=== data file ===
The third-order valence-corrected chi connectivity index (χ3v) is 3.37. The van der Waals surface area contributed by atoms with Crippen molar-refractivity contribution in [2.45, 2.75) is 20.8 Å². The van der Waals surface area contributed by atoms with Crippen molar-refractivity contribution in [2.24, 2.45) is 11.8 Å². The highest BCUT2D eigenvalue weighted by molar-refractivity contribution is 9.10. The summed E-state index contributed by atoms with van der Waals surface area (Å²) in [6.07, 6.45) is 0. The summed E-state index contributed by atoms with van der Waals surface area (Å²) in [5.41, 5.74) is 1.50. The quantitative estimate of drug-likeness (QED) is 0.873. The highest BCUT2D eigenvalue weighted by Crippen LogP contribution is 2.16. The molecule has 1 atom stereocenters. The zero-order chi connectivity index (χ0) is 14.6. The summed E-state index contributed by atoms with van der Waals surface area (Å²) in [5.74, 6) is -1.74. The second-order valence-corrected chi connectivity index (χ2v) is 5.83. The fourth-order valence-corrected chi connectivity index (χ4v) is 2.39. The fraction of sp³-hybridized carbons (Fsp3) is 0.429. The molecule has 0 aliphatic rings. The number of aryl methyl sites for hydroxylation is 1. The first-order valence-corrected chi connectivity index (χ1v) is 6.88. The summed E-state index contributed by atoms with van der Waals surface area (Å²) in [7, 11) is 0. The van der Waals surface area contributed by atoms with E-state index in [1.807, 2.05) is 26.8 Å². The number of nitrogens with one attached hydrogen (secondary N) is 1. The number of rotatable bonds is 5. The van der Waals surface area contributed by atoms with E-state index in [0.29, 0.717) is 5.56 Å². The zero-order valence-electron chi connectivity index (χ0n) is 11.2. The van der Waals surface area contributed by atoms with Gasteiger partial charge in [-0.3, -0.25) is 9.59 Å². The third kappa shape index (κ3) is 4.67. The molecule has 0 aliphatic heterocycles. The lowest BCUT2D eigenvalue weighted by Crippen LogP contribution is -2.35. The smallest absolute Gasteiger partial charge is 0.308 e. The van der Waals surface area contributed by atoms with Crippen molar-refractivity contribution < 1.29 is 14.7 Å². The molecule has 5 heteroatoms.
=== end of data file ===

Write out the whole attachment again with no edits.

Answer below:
The third-order valence-corrected chi connectivity index (χ3v) is 3.37. The van der Waals surface area contributed by atoms with Crippen molar-refractivity contribution in [2.45, 2.75) is 20.8 Å². The van der Waals surface area contributed by atoms with Crippen molar-refractivity contribution in [2.24, 2.45) is 11.8 Å². The highest BCUT2D eigenvalue weighted by molar-refractivity contribution is 9.10. The summed E-state index contributed by atoms with van der Waals surface area (Å²) in [6.07, 6.45) is 0. The summed E-state index contributed by atoms with van der Waals surface area (Å²) in [5.41, 5.74) is 1.50. The quantitative estimate of drug-likeness (QED) is 0.873. The highest BCUT2D eigenvalue weighted by Crippen LogP contribution is 2.16. The molecule has 1 atom stereocenters. The zero-order chi connectivity index (χ0) is 14.6. The summed E-state index contributed by atoms with van der Waals surface area (Å²) in [5.74, 6) is -1.74. The second-order valence-corrected chi connectivity index (χ2v) is 5.83. The fourth-order valence-corrected chi connectivity index (χ4v) is 2.39. The fraction of sp³-hybridized carbons (Fsp3) is 0.429. The molecule has 0 aliphatic rings. The number of aryl methyl sites for hydroxylation is 1. The first-order valence-corrected chi connectivity index (χ1v) is 6.88. The summed E-state index contributed by atoms with van der Waals surface area (Å²) in [7, 11) is 0. The van der Waals surface area contributed by atoms with E-state index in [1.807, 2.05) is 26.8 Å². The number of nitrogens with one attached hydrogen (secondary N) is 1. The number of rotatable bonds is 5. The van der Waals surface area contributed by atoms with E-state index in [0.29, 0.717) is 5.56 Å². The zero-order valence-electron chi connectivity index (χ0n) is 11.2. The van der Waals surface area contributed by atoms with Gasteiger partial charge in [-0.3, -0.25) is 9.59 Å². The third kappa shape index (κ3) is 4.67. The molecule has 0 aliphatic heterocycles. The lowest BCUT2D eigenvalue weighted by Crippen LogP contribution is -2.35. The smallest absolute Gasteiger partial charge is 0.308 e. The van der Waals surface area contributed by atoms with Crippen molar-refractivity contribution < 1.29 is 14.7 Å². The molecule has 5 heteroatoms.